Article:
So yes. My options this morning were to take a cold shower before they turn off the water or to pack up the children and find the nearest heated shower with built in babysitter.

A cold shower it was.

And, it may surprise my neighbors to hear this: I survived. My hair didn't curl tighter, my fingers and toes did not get frostbite and fall off, my lungs did not get paralyzed in a permanent inhale of frigidness.

Several years ago, in the blissful idealism of youth, I once promised myself that I would take a cold shower perhaps once a month as a reminder that a warm shower is not an inalienable right. I figured the regular reminder that running water is a luxury, much more so warm running water, would keep me from getting too convinced of my entitlement to such comforts. "Don't take it for granted," and all that.

I think I kept up that plan for approximately 3 seconds.

When a warm shower is possible, a cold shower is… well, taking a cold shower is the stuff of idioms.

Ironically, earlier in the week (perhaps one of the times they turned off the water trying to fix the dying thing), I was reminded of this niche of skills I want to teach my kids. How do you survive when a water or power outage catches you off guard? How do you prepare when you know of one beforehand?

CutieLittleBoy has been carrying around a copy of a publication by the Southern California Earthquake Center, asking awed questions about the red, orange, and yellow squiggles covering the map to show the potential effects of "The Big One" all of California is dreading. That sort of preparation is important (just ask my dear, beloved SOS whose pseudonym is somehow getting more and more appropriate as time passes), but my desire to teach my kids these skills is so much greater than merely preparing them to survive the earthquake that will drop California into the sea. Yes, of course I want my kids to survive that, but I also want them to enjoy camping and traveling to places where a poorly run HOA would be an improvement on local government and infrastructure.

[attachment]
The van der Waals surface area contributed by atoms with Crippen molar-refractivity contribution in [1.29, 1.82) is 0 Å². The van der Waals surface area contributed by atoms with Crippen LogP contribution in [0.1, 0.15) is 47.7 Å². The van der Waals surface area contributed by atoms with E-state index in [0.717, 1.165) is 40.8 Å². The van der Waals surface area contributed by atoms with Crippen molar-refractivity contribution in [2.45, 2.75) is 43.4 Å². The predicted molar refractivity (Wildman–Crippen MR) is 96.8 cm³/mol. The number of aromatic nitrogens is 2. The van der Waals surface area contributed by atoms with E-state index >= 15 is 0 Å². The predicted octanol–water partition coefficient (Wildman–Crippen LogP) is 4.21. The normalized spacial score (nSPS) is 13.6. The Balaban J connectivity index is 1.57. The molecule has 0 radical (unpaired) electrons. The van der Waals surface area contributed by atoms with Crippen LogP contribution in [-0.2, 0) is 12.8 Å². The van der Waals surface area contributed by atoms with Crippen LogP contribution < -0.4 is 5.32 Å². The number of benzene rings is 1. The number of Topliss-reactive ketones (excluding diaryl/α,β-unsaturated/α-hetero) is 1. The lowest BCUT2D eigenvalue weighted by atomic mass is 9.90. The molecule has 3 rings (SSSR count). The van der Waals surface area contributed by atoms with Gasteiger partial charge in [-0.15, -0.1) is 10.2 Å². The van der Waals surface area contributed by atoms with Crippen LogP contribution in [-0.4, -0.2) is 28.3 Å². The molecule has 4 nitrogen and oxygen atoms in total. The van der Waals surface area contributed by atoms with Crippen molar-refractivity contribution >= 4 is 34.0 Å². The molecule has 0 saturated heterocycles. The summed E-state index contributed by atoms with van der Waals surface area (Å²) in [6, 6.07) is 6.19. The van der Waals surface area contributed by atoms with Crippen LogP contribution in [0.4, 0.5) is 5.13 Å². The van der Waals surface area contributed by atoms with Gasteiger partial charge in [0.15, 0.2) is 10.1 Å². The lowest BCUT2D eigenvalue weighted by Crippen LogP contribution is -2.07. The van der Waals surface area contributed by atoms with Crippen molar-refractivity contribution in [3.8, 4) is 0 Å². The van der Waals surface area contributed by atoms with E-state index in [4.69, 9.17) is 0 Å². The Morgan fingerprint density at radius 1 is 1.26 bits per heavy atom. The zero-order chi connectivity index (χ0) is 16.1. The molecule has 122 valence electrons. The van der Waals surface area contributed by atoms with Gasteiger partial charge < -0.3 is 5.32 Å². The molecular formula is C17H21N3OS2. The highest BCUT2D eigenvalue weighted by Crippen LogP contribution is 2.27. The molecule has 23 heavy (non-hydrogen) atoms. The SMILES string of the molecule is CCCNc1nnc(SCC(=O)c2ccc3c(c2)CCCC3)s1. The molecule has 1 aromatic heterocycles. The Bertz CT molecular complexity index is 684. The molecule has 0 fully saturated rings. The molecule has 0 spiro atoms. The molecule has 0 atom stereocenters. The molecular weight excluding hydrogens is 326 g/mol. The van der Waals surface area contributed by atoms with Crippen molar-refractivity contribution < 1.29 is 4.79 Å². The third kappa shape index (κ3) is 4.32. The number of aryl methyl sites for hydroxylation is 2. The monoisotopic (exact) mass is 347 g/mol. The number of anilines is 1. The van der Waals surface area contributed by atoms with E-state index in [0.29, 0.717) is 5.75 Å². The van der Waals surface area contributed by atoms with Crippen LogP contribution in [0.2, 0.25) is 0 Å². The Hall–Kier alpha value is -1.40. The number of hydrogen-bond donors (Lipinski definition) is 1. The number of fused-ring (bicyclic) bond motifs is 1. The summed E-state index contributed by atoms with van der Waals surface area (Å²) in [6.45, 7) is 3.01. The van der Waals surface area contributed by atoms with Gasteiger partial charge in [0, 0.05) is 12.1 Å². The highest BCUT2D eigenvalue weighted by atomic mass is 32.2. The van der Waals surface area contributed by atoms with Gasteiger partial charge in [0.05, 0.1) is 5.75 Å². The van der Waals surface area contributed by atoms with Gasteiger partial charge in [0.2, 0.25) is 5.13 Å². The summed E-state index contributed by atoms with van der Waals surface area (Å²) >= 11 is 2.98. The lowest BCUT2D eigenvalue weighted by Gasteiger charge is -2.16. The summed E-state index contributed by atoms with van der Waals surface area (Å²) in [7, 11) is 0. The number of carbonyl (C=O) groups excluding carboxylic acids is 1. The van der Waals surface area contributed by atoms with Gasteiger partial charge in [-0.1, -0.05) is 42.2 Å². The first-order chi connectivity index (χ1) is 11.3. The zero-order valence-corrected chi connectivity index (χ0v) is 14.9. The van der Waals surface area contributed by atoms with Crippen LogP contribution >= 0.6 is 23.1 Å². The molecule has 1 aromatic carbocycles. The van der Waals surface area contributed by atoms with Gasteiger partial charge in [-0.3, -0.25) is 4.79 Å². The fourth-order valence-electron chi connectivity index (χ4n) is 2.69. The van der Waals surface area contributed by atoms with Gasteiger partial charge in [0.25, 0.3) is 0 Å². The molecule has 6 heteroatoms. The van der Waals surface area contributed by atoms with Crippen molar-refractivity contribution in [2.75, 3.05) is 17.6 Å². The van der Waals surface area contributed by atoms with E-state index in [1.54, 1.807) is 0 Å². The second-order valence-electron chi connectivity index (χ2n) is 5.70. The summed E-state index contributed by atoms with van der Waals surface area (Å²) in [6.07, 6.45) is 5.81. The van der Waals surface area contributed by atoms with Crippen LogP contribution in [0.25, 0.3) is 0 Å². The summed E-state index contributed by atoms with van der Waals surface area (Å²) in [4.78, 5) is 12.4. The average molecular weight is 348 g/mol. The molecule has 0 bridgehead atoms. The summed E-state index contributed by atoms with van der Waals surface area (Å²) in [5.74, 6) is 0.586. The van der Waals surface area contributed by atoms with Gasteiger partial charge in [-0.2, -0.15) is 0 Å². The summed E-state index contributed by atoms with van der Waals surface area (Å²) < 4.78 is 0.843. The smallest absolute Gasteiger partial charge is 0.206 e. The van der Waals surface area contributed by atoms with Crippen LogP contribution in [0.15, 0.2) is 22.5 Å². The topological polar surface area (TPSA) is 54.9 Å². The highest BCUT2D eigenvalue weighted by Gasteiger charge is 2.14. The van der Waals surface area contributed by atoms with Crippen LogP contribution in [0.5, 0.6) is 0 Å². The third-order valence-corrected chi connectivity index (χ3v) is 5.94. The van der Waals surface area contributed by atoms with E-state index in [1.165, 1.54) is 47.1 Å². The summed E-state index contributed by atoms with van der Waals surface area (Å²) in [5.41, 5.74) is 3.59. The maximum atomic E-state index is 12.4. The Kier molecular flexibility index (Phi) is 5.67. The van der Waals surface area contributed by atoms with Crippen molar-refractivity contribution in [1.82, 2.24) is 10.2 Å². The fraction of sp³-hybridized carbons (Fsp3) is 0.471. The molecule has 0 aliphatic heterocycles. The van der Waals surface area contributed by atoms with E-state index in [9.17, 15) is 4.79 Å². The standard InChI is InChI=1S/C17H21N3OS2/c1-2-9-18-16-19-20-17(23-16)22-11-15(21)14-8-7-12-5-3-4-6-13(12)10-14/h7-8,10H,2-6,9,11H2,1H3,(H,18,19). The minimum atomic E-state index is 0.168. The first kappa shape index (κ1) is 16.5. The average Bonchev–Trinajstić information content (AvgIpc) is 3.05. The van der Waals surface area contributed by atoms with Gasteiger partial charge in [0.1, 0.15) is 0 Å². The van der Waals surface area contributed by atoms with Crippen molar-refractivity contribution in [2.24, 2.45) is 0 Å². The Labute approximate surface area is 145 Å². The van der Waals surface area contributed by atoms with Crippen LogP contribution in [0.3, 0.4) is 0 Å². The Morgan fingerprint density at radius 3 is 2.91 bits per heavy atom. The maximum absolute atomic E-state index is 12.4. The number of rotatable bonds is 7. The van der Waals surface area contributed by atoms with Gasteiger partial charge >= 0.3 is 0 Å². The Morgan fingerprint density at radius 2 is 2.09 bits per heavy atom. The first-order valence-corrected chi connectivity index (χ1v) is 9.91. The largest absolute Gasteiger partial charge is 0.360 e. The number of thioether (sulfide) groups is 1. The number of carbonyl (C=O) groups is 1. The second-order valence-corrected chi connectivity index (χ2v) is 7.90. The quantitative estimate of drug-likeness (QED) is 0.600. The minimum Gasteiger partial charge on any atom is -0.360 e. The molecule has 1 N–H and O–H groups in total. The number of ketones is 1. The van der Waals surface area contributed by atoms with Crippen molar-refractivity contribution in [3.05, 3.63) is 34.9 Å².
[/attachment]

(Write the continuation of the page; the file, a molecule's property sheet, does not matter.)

And that, Friends, is another reason why I count every day in our tiny house as an important inoculation against entitlement--for me and the kids. The average home price in our city straddles a million dollars and home buyers are paying about $400 per square foot. (We got a bargain!) Let's put the average home size at 2,500 square feet. In case you didn't know, that just isn't normal: not in the US, and certainly not internationally.

I may not ever choose to take a cold shower when a warm one is only a matter of finding the H in addition to the C, but at least I know I can if the situation warrants it. And maybe my kids will never choose to live in a tiny house, but at least they will know it can be done.
All cleaned up...
Could these really be the same children?

Saturday, September 6

In a Small Space (Part 1)

"Do you think it bad," SOS confided, "that one of the main motivations for wanting to invite people over to our house is to hear them say 'Woah, you guys do live in a tiny place.' Is that a problem?"

Ah yes, dear husband. I know what you mean. I've been thinking similarly. It could be pride. True. But I also feel as if we are on some sort of crusade to re-educate. When I say my house is small, I am not suffering from a false sense of modesty. Believe me.